The subcooler uses liquid nitrogen from the tank as its source of cooling. It is evaporated under vacuum. This maintains an operating temperature of -209 degrees Celsius, 13 degrees below the normal boiling point of nitrogen. The cooling unit must be designed in a way that it can compensate the heat absorbed by the cable cryostat and return line as well as the heat generated by the pumping process. With longer cable sections, intermediate cooling stations are also used. Because those stations can be operated with the liquid nitrogen from the cooling circuit, they require no storage tanks. However, their installation is very costly and complex.
New system minimizes losses
The new cooling system developed by Messer reduces the combined energy losses by up to 50 percent. It works without a return line or a recirculation pump, and intermediate cooling stations are not required. This reduces investment costs significantly. The centerpiece of the cooling concept is an actively cooled cooling shield around the cable cryostats. Drawn through an expansion valve from the storage tank, the nitrogen is evaporated in the subcooler under vacuum conditions, producing a temperature as low as -209 degrees Celsius. At the same time, liquid nitrogen flows from the tank through the heat exchanger in the subcooler. In so doing, liquid nitrogen cools down to about -206 degrees Celsius. No pump is needed: the pressure needed to maintain flow is generated in the tank. The subcooled liquid nitrogen leaving the subcooler now flows through the inner pipe of the cable cryostat, thereby, keeping the superconducting current carriers cold.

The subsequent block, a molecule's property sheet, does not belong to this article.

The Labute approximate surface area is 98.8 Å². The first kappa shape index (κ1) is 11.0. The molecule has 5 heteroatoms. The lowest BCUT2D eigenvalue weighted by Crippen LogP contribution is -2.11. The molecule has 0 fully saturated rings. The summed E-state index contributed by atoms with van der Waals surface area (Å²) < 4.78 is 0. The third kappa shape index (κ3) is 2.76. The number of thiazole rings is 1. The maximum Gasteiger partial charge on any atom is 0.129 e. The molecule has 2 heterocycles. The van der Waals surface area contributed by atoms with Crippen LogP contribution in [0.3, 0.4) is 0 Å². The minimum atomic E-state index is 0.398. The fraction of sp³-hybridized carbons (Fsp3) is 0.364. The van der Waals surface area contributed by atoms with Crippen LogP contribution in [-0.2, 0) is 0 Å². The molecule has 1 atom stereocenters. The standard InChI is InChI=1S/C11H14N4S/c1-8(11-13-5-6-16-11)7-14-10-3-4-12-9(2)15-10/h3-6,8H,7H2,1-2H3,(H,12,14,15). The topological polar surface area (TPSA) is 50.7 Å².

As a result of the additional cooling shield, heat intake in the direction of the superconductor is one tenth that of a simple cryostat. So, the liquid nitrogen mass flow required for keeping the superconductor-temperature low is likewise reduced by a factor of ten. The flow pressure drop is even reduced by a factor of 100. At the other end of the cryostat, the nitrogen flow is fed from the superconductor into the cooling shield. There the liquid gas evaporates and generates cooling that compensates the cryostat heat intake. Phase separators (degassers) discharge the nitrogen evaporated in the cooling shield to the atmosphere, thereby, minimizing flow pressure drop in the shield. This technology makes it possible to implement up to 100-kilometer-long, energy-efficient cable runs inexpensively and with very high operational reliability.